There is some violence in this movie including:
- This movie is about disadvantaged black and Hispanic youth in New York and shows a lot of real life violence and crime that occurs there. Some violent scenes in this movie include the following:
- Rock is refused admission to the school dance and is physically pushed out by the bouncer
- Rock smashes the principal’s car with a golf club (after being encouraged to do so by his peers)
- Rock gets hit by a car but is not hurt.
- Rock’s father hits him and they get into a fight.
- LaRhette refuses the advances of one her mother’s ‘clients’ who then starts to attack her. Her mother comes home just in time.
- Rock and LaRhette have a physical fight.
- Boys on the dance floor get into a fight.
- Rock goes out with a gang to commit a crime. He is given a gun but doesn’t want to use it. The gang leader takes the gun from him and then points it at Rock. He shoots it at the ceiling and Rock then attacks him. The other gang members all attack Rock and leave him beaten up, lying on the floor.
Children under five are most likely to be frightened by scary visual images, such as monsters, physical transformations.
In addition to the above-mentioned violent scenes, there are some scenes in this movie that could scare or disturb children under the age of five, including the following:
- Rock’s father is shown vomiting into a toilet.
- The photos on the principal’s wall of students who have all died.
- Some scenes of petty crime – theft and drug dealing.
Children aged five to eight will also be frightened by scary visual images and will also be disturbed by depictions of the death of a parent, a child abandoned or separated from parents, children or animals being hurt or threatened and / or natural disasters.
Children in this age group may also be disturbed or scared by the above-mentioned scenes.
Children aged eight to thirteen are most likely to be frightened by realistic threats and dangers, violence or threat of violence and / or stories in which children are hurt or threatened.
Children aged eight to thirteen could still be disturbed by the above mentioned scenes particularly the disadvantaged lifestyle of the students such as Rock and LaRhette.
Children over the age of thirteen are most likely to be frightened by realistic physical harm or threats, molestation or sexual assault and / or threats from aliens or the occult.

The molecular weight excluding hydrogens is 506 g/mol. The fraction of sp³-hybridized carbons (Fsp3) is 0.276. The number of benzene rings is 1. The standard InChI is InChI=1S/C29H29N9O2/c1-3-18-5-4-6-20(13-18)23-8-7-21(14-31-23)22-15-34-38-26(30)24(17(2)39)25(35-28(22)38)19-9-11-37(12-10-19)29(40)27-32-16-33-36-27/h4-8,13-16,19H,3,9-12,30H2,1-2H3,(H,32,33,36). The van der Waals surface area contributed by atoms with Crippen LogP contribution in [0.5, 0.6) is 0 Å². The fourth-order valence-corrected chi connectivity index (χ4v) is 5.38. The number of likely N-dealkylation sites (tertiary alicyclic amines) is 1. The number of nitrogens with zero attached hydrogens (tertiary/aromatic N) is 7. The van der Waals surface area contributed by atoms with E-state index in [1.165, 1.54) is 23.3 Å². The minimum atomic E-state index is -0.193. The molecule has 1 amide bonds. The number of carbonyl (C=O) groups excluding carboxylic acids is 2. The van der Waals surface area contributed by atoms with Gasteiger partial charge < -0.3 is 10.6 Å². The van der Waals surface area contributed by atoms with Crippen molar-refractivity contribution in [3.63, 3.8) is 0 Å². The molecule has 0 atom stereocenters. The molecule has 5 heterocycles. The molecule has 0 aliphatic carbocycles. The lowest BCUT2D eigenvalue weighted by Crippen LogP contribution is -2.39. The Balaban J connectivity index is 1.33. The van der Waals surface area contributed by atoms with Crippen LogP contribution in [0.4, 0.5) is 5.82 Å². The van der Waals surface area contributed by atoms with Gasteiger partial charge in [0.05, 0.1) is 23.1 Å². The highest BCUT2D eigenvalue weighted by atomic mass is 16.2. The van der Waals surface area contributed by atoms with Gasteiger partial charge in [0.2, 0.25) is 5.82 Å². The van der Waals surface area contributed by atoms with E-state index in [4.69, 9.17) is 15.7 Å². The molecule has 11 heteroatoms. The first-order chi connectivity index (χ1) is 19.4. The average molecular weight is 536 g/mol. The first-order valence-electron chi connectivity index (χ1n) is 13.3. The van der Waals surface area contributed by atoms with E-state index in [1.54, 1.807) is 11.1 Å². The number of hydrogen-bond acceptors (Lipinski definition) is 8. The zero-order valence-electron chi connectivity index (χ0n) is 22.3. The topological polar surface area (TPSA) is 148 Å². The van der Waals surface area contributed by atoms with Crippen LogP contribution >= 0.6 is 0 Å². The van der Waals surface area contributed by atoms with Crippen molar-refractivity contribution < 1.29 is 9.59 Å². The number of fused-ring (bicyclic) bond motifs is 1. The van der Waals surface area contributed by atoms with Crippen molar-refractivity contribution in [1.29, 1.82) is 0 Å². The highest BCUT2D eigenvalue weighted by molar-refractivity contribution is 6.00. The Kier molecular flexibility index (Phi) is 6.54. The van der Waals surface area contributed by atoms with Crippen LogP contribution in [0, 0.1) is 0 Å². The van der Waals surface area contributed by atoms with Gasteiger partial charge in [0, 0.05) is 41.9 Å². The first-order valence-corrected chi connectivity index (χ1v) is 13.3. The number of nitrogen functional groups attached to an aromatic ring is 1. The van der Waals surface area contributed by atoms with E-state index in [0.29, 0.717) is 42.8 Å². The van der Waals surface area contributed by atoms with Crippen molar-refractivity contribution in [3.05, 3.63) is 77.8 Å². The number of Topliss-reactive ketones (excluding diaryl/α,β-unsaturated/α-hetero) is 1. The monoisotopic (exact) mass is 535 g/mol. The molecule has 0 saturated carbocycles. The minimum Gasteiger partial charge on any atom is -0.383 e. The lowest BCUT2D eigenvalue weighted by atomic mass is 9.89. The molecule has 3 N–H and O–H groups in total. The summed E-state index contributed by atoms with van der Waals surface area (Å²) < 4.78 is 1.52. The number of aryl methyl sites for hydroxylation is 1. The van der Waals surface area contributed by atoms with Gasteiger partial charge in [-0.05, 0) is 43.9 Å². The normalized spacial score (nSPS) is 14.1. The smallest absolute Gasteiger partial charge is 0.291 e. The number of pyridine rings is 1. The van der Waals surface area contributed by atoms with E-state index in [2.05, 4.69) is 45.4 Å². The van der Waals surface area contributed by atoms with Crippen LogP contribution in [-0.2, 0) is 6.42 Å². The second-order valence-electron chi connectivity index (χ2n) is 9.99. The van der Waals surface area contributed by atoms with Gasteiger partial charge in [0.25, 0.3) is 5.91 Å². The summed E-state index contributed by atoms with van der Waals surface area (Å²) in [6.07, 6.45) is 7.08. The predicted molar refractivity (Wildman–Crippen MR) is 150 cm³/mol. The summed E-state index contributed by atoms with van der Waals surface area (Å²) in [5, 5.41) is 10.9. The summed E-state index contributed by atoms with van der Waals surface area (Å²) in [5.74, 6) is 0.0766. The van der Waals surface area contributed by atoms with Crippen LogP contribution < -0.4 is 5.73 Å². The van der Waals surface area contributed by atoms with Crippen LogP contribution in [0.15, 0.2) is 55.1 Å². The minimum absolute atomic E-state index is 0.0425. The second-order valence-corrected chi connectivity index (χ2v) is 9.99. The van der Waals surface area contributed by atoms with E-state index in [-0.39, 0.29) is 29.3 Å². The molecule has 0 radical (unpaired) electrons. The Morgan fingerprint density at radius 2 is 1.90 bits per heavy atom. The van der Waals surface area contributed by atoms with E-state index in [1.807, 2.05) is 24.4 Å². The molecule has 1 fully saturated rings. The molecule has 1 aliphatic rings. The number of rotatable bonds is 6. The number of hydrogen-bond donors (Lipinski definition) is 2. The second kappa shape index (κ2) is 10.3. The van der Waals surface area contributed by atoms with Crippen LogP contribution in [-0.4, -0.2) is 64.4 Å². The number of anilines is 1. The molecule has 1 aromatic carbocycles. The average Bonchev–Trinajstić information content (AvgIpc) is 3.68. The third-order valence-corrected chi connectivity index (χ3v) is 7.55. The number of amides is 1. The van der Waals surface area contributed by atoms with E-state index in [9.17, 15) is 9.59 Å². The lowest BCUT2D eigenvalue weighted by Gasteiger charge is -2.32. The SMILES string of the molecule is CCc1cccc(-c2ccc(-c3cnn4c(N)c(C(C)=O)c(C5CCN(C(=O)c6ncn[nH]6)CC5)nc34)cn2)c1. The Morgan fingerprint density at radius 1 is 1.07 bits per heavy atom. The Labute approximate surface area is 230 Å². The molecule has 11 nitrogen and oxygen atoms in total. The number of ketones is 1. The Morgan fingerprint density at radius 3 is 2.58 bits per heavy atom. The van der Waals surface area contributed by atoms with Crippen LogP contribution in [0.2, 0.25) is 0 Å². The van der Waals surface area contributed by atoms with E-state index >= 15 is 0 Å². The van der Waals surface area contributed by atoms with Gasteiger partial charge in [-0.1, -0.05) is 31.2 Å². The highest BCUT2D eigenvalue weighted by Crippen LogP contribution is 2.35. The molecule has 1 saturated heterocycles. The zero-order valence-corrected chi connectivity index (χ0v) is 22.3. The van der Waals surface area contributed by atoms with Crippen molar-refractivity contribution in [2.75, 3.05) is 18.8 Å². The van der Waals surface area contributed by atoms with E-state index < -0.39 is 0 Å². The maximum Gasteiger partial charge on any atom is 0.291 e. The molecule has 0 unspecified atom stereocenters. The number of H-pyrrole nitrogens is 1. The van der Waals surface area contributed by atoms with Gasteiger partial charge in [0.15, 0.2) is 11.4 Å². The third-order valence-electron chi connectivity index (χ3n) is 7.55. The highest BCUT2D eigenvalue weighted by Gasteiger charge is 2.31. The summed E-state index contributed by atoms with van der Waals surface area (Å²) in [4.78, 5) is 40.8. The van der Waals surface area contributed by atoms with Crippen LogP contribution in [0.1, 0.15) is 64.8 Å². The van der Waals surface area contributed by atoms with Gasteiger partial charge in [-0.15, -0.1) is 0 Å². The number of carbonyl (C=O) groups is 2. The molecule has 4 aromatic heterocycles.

While young adolescents may not be too concerned by this movie, many could still benefit from some discussion of its content.
There are some sexual references in this movie, including:
- when Dulaine and the female dancer demonstrate ballroom dancing, one of the female students describes it as ‘sex on hardwood’
- one of the girls is reluctant to take a boy’s hand because she’s not sure if it’s clean, so he sticks his hands down the front of his pants to make a point.
There is some reference to drug use in this movie, including:
- reference is made to kids selling drugs
- some of the students have died from drugs
- drug deals are at times apparent in the background.
There is frequent coarse language in this movie, including:
- punk arse.
Although the theme of Take the Lead has been done so many times before, it will appeal to lovers of ballroom dancing particularly, but to many others as well. The movie’s message is that self respect and a sense of self worth will go a long way in overcoming the difficulties produced by a disadvantaged background.
Values in this movie that parents may wish to reinforce with their children include:
- self respect
- respect for others
- care and concern for others
This movie could also give parents the opportunity to discuss with their children the issues of:
- violence as a way of solving conflict
- social inequity
- street crime such as theft, drug dealing, etc.
- the effects of social disadvantage on young people.
Tip: Leave out the first A, An or The